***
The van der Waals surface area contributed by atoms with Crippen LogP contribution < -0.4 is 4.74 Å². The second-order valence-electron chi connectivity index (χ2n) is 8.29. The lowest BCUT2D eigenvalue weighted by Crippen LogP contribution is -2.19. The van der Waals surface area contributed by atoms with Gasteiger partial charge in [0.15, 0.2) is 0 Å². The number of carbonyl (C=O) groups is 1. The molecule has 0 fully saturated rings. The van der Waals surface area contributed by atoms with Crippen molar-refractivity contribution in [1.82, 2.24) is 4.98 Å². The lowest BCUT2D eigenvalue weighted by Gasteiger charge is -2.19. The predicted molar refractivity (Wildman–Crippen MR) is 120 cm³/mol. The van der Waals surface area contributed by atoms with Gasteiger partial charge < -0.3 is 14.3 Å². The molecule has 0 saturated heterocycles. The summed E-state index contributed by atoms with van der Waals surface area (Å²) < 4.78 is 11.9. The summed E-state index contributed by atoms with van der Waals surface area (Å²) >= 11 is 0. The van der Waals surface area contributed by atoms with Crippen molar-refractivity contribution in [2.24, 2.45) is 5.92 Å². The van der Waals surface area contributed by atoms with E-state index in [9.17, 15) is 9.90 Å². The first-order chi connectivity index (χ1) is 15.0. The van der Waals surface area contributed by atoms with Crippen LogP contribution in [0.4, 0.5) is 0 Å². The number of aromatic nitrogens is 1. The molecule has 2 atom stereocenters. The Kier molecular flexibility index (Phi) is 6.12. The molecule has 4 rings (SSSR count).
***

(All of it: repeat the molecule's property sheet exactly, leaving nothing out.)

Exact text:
The van der Waals surface area contributed by atoms with Crippen LogP contribution < -0.4 is 4.74 Å². The second-order valence-electron chi connectivity index (χ2n) is 8.29. The lowest BCUT2D eigenvalue weighted by Crippen LogP contribution is -2.19. The van der Waals surface area contributed by atoms with Gasteiger partial charge in [0.15, 0.2) is 0 Å². The number of carbonyl (C=O) groups is 1. The molecule has 0 fully saturated rings. The van der Waals surface area contributed by atoms with Crippen molar-refractivity contribution in [1.82, 2.24) is 4.98 Å². The lowest BCUT2D eigenvalue weighted by Gasteiger charge is -2.19. The predicted molar refractivity (Wildman–Crippen MR) is 120 cm³/mol. The van der Waals surface area contributed by atoms with Gasteiger partial charge < -0.3 is 14.3 Å². The molecule has 0 saturated heterocycles. The summed E-state index contributed by atoms with van der Waals surface area (Å²) < 4.78 is 11.9. The summed E-state index contributed by atoms with van der Waals surface area (Å²) >= 11 is 0. The van der Waals surface area contributed by atoms with Crippen molar-refractivity contribution in [2.24, 2.45) is 5.92 Å². The van der Waals surface area contributed by atoms with E-state index in [9.17, 15) is 9.90 Å². The first-order chi connectivity index (χ1) is 15.0. The van der Waals surface area contributed by atoms with Crippen LogP contribution in [0.4, 0.5) is 0 Å². The number of aromatic nitrogens is 1. The molecule has 2 atom stereocenters. The Kier molecular flexibility index (Phi) is 6.12. The molecule has 4 rings (SSSR count).